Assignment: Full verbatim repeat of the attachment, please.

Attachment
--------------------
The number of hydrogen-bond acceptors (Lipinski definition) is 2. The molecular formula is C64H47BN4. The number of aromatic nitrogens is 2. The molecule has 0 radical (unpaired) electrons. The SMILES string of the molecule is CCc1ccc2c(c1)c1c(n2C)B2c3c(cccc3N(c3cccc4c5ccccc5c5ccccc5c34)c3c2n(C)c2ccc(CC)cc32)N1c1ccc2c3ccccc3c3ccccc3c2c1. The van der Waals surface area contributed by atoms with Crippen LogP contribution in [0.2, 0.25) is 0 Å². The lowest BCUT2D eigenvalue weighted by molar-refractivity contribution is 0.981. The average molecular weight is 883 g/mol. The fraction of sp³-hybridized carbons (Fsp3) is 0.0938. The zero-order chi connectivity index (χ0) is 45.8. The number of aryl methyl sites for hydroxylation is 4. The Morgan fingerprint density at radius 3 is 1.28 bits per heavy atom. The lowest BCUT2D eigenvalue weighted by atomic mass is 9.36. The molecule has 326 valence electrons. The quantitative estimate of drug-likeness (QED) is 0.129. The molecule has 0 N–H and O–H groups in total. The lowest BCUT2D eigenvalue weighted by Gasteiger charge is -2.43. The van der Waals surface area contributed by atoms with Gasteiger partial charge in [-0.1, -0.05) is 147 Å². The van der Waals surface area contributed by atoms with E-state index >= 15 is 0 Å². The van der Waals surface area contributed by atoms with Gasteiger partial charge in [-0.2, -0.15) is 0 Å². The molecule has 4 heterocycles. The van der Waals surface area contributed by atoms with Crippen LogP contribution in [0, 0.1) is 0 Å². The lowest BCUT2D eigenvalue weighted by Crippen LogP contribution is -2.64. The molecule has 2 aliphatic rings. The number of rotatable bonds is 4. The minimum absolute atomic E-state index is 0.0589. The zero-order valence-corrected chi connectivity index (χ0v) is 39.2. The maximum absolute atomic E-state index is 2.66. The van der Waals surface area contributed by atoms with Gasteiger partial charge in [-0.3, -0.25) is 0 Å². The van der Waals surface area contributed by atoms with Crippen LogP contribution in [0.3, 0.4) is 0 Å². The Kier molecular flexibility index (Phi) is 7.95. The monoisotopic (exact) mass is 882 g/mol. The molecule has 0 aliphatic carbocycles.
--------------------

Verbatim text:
The number of hydrogen-bond acceptors (Lipinski definition) is 2. The molecular formula is C64H47BN4. The number of aromatic nitrogens is 2. The molecule has 0 radical (unpaired) electrons. The SMILES string of the molecule is CCc1ccc2c(c1)c1c(n2C)B2c3c(cccc3N(c3cccc4c5ccccc5c5ccccc5c34)c3c2n(C)c2ccc(CC)cc32)N1c1ccc2c3ccccc3c3ccccc3c2c1. The van der Waals surface area contributed by atoms with Crippen LogP contribution in [0.2, 0.25) is 0 Å². The lowest BCUT2D eigenvalue weighted by molar-refractivity contribution is 0.981. The average molecular weight is 883 g/mol. The fraction of sp³-hybridized carbons (Fsp3) is 0.0938. The zero-order chi connectivity index (χ0) is 45.8. The number of aryl methyl sites for hydroxylation is 4. The Morgan fingerprint density at radius 3 is 1.28 bits per heavy atom. The lowest BCUT2D eigenvalue weighted by atomic mass is 9.36. The molecule has 326 valence electrons. The quantitative estimate of drug-likeness (QED) is 0.129. The molecule has 0 N–H and O–H groups in total. The lowest BCUT2D eigenvalue weighted by Gasteiger charge is -2.43. The van der Waals surface area contributed by atoms with Gasteiger partial charge in [-0.1, -0.05) is 147 Å². The van der Waals surface area contributed by atoms with E-state index >= 15 is 0 Å². The van der Waals surface area contributed by atoms with Gasteiger partial charge in [-0.2, -0.15) is 0 Å². The molecule has 4 heterocycles. The van der Waals surface area contributed by atoms with Crippen LogP contribution in [0, 0.1) is 0 Å². The lowest BCUT2D eigenvalue weighted by Crippen LogP contribution is -2.64. The molecule has 2 aliphatic rings. The number of rotatable bonds is 4. The minimum absolute atomic E-state index is 0.0589. The zero-order valence-corrected chi connectivity index (χ0v) is 39.2. The maximum absolute atomic E-state index is 2.66. The van der Waals surface area contributed by atoms with Gasteiger partial charge in [-0.3, -0.25) is 0 Å². The van der Waals surface area contributed by atoms with Crippen LogP contribution in [0.3, 0.4) is 0 Å². The Kier molecular flexibility index (Phi) is 7.95. The monoisotopic (exact) mass is 882 g/mol. The molecule has 0 aliphatic carbocycles.